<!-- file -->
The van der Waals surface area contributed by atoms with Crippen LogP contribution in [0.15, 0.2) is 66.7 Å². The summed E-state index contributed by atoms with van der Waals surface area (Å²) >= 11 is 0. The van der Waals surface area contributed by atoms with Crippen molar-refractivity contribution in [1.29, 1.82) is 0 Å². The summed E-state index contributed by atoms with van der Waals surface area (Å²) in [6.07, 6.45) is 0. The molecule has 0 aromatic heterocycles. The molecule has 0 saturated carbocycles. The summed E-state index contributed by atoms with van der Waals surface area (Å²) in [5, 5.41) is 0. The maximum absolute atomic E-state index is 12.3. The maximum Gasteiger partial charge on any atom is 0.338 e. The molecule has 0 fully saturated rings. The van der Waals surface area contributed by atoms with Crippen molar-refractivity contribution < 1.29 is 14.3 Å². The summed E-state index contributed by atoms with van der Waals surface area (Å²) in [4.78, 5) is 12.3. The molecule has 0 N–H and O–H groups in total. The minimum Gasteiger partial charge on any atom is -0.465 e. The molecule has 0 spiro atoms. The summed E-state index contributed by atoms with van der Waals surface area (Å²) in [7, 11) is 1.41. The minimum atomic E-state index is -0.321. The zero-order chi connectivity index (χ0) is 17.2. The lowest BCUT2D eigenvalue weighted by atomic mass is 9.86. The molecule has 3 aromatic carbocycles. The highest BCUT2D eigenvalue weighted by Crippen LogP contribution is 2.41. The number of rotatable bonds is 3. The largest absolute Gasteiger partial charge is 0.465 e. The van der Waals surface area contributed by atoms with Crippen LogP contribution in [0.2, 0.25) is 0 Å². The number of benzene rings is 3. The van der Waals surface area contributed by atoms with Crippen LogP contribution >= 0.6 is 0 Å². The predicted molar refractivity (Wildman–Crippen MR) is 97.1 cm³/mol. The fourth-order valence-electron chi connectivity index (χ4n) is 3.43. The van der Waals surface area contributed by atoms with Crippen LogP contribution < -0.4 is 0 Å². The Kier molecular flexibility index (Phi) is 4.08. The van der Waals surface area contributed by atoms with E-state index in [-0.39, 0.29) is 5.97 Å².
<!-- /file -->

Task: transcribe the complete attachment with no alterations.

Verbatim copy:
The van der Waals surface area contributed by atoms with Crippen LogP contribution in [0.15, 0.2) is 66.7 Å². The summed E-state index contributed by atoms with van der Waals surface area (Å²) >= 11 is 0. The van der Waals surface area contributed by atoms with Crippen molar-refractivity contribution in [1.29, 1.82) is 0 Å². The summed E-state index contributed by atoms with van der Waals surface area (Å²) in [6.07, 6.45) is 0. The molecule has 0 aromatic heterocycles. The molecule has 0 saturated carbocycles. The summed E-state index contributed by atoms with van der Waals surface area (Å²) in [5, 5.41) is 0. The maximum absolute atomic E-state index is 12.3. The maximum Gasteiger partial charge on any atom is 0.338 e. The molecule has 0 fully saturated rings. The van der Waals surface area contributed by atoms with Crippen molar-refractivity contribution < 1.29 is 14.3 Å². The summed E-state index contributed by atoms with van der Waals surface area (Å²) in [4.78, 5) is 12.3. The molecule has 0 N–H and O–H groups in total. The minimum Gasteiger partial charge on any atom is -0.465 e. The molecule has 0 spiro atoms. The summed E-state index contributed by atoms with van der Waals surface area (Å²) in [7, 11) is 1.41. The minimum atomic E-state index is -0.321. The zero-order chi connectivity index (χ0) is 17.2. The lowest BCUT2D eigenvalue weighted by atomic mass is 9.86. The molecule has 3 aromatic carbocycles. The highest BCUT2D eigenvalue weighted by Crippen LogP contribution is 2.41. The number of rotatable bonds is 3. The largest absolute Gasteiger partial charge is 0.465 e. The van der Waals surface area contributed by atoms with Crippen LogP contribution in [0.2, 0.25) is 0 Å². The number of benzene rings is 3. The van der Waals surface area contributed by atoms with Crippen LogP contribution >= 0.6 is 0 Å². The predicted molar refractivity (Wildman–Crippen MR) is 97.1 cm³/mol. The fourth-order valence-electron chi connectivity index (χ4n) is 3.43. The van der Waals surface area contributed by atoms with Crippen LogP contribution < -0.4 is 0 Å². The Kier molecular flexibility index (Phi) is 4.08. The van der Waals surface area contributed by atoms with E-state index in [-0.39, 0.29) is 5.97 Å².